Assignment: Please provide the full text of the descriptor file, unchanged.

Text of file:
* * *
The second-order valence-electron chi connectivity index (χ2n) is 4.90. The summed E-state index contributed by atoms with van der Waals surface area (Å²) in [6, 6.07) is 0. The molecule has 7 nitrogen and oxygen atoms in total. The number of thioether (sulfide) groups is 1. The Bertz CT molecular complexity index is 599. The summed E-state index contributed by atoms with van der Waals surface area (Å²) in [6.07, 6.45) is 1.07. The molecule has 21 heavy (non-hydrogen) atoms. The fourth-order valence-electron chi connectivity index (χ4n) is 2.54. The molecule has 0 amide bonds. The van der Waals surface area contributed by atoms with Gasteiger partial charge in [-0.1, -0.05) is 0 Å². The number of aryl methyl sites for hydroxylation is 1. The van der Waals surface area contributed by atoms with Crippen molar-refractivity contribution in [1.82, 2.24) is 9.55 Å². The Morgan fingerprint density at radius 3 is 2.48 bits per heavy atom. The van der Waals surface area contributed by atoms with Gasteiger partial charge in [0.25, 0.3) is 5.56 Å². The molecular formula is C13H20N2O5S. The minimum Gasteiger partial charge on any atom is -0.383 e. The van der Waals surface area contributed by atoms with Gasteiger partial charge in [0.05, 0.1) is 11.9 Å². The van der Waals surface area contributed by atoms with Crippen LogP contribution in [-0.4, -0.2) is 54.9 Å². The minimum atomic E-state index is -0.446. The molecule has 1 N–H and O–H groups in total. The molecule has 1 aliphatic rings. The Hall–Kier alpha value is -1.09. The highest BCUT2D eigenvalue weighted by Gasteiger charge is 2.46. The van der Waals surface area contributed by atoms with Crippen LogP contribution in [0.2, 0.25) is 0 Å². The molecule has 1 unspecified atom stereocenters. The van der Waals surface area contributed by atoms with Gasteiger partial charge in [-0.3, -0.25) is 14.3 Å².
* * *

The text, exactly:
The second-order valence-electron chi connectivity index (χ2n) is 4.90. The summed E-state index contributed by atoms with van der Waals surface area (Å²) in [6, 6.07) is 0. The molecule has 7 nitrogen and oxygen atoms in total. The number of thioether (sulfide) groups is 1. The Bertz CT molecular complexity index is 599. The summed E-state index contributed by atoms with van der Waals surface area (Å²) in [6.07, 6.45) is 1.07. The molecule has 21 heavy (non-hydrogen) atoms. The fourth-order valence-electron chi connectivity index (χ4n) is 2.54. The molecule has 0 amide bonds. The van der Waals surface area contributed by atoms with Gasteiger partial charge in [-0.1, -0.05) is 0 Å². The number of aryl methyl sites for hydroxylation is 1. The van der Waals surface area contributed by atoms with Crippen molar-refractivity contribution in [1.82, 2.24) is 9.55 Å². The Morgan fingerprint density at radius 3 is 2.48 bits per heavy atom. The van der Waals surface area contributed by atoms with Gasteiger partial charge in [0.25, 0.3) is 5.56 Å². The molecular formula is C13H20N2O5S. The minimum Gasteiger partial charge on any atom is -0.383 e. The van der Waals surface area contributed by atoms with Gasteiger partial charge in [0.05, 0.1) is 11.9 Å². The van der Waals surface area contributed by atoms with Crippen LogP contribution in [-0.4, -0.2) is 54.9 Å². The minimum atomic E-state index is -0.446. The molecule has 1 N–H and O–H groups in total. The molecule has 1 aliphatic rings. The Hall–Kier alpha value is -1.09. The highest BCUT2D eigenvalue weighted by Gasteiger charge is 2.46. The van der Waals surface area contributed by atoms with Crippen LogP contribution in [0.2, 0.25) is 0 Å². The molecule has 1 unspecified atom stereocenters. The van der Waals surface area contributed by atoms with Gasteiger partial charge in [-0.3, -0.25) is 14.3 Å².